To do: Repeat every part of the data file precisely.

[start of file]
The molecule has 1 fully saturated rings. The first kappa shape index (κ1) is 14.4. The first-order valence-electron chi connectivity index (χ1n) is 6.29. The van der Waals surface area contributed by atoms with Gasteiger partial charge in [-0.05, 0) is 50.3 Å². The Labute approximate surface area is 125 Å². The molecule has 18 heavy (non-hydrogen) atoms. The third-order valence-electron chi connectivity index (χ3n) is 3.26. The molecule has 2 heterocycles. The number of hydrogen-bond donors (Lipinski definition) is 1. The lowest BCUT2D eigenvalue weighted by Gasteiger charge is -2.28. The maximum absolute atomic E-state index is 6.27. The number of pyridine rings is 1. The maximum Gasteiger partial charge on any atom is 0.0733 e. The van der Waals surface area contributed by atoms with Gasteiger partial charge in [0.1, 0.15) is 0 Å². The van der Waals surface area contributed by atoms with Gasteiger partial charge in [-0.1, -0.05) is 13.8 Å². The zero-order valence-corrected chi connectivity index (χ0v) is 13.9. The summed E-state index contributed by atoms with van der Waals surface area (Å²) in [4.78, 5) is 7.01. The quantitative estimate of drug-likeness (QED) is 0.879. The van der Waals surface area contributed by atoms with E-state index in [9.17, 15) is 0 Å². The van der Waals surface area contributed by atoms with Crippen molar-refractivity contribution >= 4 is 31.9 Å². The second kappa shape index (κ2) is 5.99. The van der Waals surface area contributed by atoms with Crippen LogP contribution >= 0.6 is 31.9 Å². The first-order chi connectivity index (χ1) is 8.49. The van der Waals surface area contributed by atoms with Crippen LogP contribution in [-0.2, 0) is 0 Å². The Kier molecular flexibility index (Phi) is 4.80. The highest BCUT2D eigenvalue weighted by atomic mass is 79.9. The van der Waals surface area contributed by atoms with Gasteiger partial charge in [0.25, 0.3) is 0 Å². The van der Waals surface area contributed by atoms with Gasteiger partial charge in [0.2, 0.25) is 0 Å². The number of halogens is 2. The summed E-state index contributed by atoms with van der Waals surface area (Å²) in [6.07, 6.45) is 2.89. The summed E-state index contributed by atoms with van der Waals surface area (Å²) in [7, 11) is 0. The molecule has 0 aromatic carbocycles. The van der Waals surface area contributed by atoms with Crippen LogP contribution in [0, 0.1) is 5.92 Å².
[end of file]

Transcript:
The molecule has 1 fully saturated rings. The first kappa shape index (κ1) is 14.4. The first-order valence-electron chi connectivity index (χ1n) is 6.29. The van der Waals surface area contributed by atoms with Gasteiger partial charge in [-0.05, 0) is 50.3 Å². The Labute approximate surface area is 125 Å². The molecule has 18 heavy (non-hydrogen) atoms. The third-order valence-electron chi connectivity index (χ3n) is 3.26. The molecule has 2 heterocycles. The number of hydrogen-bond donors (Lipinski definition) is 1. The lowest BCUT2D eigenvalue weighted by Gasteiger charge is -2.28. The maximum absolute atomic E-state index is 6.27. The number of pyridine rings is 1. The maximum Gasteiger partial charge on any atom is 0.0733 e. The van der Waals surface area contributed by atoms with Gasteiger partial charge in [0.1, 0.15) is 0 Å². The van der Waals surface area contributed by atoms with Gasteiger partial charge in [-0.1, -0.05) is 13.8 Å². The zero-order valence-corrected chi connectivity index (χ0v) is 13.9. The summed E-state index contributed by atoms with van der Waals surface area (Å²) in [4.78, 5) is 7.01. The quantitative estimate of drug-likeness (QED) is 0.879. The van der Waals surface area contributed by atoms with E-state index in [9.17, 15) is 0 Å². The van der Waals surface area contributed by atoms with Crippen molar-refractivity contribution >= 4 is 31.9 Å². The second kappa shape index (κ2) is 5.99. The van der Waals surface area contributed by atoms with Crippen LogP contribution >= 0.6 is 31.9 Å². The first-order chi connectivity index (χ1) is 8.49. The van der Waals surface area contributed by atoms with Crippen LogP contribution in [-0.2, 0) is 0 Å². The Kier molecular flexibility index (Phi) is 4.80. The highest BCUT2D eigenvalue weighted by atomic mass is 79.9. The van der Waals surface area contributed by atoms with Gasteiger partial charge in [0.25, 0.3) is 0 Å². The van der Waals surface area contributed by atoms with Gasteiger partial charge in [0.2, 0.25) is 0 Å². The number of halogens is 2. The summed E-state index contributed by atoms with van der Waals surface area (Å²) in [6.07, 6.45) is 2.89. The summed E-state index contributed by atoms with van der Waals surface area (Å²) in [7, 11) is 0. The molecule has 0 aromatic carbocycles. The van der Waals surface area contributed by atoms with Crippen LogP contribution in [0, 0.1) is 5.92 Å².